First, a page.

A USDA issued memo requires scientists to label their peer-reviewed publications as “preliminary,” a label that could inaccurately cast doubt on the studies.
What happened: The US Department of Agriculture (USDA) issued a memo in July 2018 that required its scientists to label their peer-reviewed scientific publications as “preliminary,” a label that could cast doubt that such studies have not been deemed robust by the scientific community at large. Since November 2018, the agency has required the addition of this disclaimer to studies published in peer-reviewed journals by USDA scientists, but due to public outcry this policy was recently overturned by the USDA. The policy was not applied department-wide, it was only applied to agencies under the USDA’s Research, Education, and Economics mission area, including two scientific sub-agencies – the Economic Research Service (ERS) and the National Institutes of Food and Agriculture (NIFA) – that have been previously targeted by the Trump administration in an attack of science. When asked about the disclaimer, USDA Secretary Perdue responded that “In USDA, we want good scientific discovery, we want peer-based evidence there,” but added that there have been instances of a non-adequate peer-review process in scientific journals “that created wrong information” and led to “policy decisions based on political science rather than on sound science.”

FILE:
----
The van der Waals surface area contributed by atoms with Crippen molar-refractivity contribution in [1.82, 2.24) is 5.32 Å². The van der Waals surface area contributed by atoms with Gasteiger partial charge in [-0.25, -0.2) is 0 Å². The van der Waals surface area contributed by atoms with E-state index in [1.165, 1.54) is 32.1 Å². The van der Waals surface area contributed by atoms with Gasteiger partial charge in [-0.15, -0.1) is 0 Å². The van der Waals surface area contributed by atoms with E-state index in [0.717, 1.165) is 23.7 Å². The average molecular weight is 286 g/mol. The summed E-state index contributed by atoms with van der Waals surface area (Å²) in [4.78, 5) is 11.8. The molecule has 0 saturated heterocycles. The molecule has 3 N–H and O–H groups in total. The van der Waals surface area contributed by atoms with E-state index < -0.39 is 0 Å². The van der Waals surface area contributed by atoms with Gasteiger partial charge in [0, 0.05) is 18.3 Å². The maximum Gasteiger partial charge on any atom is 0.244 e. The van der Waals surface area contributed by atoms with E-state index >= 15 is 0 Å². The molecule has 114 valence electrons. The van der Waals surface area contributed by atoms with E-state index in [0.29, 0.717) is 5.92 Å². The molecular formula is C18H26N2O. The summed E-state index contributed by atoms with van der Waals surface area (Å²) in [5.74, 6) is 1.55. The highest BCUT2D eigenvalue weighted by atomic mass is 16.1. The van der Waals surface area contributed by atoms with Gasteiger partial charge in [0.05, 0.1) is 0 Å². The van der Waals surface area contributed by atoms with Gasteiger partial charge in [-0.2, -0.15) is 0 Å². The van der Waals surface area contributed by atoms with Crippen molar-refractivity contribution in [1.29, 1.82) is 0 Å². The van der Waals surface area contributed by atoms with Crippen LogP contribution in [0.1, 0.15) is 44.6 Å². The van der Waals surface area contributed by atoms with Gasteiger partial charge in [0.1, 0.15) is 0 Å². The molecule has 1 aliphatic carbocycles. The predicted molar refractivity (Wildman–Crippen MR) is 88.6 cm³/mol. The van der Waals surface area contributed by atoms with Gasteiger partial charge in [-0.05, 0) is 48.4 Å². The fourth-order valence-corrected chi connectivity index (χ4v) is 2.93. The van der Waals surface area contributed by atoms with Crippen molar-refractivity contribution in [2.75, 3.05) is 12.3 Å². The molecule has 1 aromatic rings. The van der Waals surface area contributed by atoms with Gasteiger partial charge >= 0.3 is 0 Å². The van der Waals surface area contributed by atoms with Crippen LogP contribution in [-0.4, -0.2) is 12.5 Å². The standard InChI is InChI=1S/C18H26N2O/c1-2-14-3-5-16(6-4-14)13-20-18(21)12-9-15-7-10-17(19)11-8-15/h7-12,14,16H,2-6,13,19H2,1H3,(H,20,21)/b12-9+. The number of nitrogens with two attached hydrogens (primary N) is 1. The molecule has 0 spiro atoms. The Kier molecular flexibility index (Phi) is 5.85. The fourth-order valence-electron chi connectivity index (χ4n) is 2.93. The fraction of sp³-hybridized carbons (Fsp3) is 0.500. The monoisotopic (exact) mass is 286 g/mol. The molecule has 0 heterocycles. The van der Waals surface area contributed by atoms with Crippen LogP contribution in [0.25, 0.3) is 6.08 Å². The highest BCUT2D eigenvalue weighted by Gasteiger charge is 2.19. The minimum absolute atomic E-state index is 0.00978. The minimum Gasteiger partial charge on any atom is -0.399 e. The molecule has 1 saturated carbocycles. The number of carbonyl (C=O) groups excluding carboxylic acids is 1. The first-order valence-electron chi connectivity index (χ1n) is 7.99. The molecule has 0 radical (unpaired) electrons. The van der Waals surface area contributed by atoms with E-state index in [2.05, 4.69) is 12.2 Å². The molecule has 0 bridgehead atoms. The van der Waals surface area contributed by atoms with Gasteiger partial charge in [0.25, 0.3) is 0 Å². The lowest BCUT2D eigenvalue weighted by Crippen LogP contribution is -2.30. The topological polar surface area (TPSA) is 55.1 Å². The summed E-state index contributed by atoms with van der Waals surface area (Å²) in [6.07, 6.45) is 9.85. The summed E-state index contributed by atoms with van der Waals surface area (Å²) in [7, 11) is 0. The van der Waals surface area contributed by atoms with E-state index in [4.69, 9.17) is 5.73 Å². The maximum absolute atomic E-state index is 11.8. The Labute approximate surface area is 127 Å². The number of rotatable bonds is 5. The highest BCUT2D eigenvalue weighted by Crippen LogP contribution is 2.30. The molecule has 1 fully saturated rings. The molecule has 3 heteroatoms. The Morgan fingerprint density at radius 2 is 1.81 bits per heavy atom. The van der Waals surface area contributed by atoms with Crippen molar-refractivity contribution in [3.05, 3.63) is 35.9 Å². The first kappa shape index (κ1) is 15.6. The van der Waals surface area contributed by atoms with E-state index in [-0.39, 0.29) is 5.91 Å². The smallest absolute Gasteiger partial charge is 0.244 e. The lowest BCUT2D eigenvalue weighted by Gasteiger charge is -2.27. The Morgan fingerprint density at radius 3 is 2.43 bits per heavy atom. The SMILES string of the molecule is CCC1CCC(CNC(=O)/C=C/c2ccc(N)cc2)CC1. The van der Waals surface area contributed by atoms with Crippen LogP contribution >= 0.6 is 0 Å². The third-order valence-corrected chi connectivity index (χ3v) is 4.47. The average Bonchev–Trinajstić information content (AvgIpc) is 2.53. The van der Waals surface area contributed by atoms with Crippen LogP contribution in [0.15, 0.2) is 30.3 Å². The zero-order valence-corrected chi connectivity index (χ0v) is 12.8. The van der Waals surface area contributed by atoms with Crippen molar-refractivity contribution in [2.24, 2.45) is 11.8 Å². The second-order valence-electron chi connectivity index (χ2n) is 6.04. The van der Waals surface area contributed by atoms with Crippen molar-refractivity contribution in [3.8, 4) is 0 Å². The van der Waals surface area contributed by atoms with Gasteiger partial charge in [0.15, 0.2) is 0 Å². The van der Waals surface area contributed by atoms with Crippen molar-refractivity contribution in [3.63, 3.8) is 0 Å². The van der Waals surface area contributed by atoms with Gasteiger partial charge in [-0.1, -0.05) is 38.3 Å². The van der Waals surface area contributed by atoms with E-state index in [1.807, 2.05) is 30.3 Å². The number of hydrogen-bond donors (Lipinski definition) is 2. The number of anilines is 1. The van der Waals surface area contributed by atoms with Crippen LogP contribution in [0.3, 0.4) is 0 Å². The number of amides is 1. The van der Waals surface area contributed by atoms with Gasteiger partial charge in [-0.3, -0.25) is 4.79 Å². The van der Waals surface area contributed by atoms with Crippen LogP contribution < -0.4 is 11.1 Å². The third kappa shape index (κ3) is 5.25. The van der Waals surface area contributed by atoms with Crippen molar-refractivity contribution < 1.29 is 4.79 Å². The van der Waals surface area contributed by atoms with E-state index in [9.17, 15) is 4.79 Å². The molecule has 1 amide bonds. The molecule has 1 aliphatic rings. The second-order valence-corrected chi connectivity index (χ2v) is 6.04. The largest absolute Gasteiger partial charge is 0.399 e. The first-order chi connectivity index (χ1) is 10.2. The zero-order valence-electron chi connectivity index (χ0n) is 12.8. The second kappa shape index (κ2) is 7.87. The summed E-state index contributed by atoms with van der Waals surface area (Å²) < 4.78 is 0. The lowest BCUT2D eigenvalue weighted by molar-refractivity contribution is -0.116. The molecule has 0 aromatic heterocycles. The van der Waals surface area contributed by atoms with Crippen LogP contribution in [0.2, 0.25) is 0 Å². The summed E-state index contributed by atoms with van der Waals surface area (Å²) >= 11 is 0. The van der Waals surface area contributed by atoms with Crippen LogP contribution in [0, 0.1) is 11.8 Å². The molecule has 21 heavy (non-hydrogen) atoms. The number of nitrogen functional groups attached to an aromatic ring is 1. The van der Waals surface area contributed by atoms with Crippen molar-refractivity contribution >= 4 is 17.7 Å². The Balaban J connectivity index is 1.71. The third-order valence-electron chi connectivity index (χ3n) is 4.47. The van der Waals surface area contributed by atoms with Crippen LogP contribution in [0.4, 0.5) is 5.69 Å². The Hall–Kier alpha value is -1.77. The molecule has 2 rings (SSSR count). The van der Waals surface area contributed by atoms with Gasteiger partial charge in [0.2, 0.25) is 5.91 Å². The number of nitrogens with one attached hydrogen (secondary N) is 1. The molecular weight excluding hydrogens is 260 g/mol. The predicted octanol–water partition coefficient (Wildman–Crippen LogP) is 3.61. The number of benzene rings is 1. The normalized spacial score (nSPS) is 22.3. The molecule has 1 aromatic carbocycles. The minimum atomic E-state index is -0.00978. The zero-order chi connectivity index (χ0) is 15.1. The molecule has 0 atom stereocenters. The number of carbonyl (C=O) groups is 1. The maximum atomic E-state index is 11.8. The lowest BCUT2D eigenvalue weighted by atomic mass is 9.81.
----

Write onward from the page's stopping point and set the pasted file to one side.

Why it matters: The peer review process is considered to be the “gold standard” for sharing scientific research, representing an intensive back-and-forth process between the study’s authors and experts in their fields on whether a paper meets the rigorous standards that are required for inclusion into the scientific literature. Calling a study that has already undergone such a rigorous process “preliminary” could undermine the study by suggesting to readers that its findings are less systematic, comprehensive, and robust. The policy had put USDA scientists into an impossible situation – either they add the disclaimer to their peer-review research, potentially delegitimizing it, or they refuse, and take the risk that agency officials will completely halt the publication of their peer-reviewed work. It is chilling that federal scientists were forced to utter damaging statements about their own research, and it was a great disservice to the American public. When federal research is intentionally undermined, this research cannot be effectively used to solve the important public health and environmental issues that face Americans today.
Learn more about how the USDA’s disclaimer is delegitimizing the important work conducted by USDA scientists.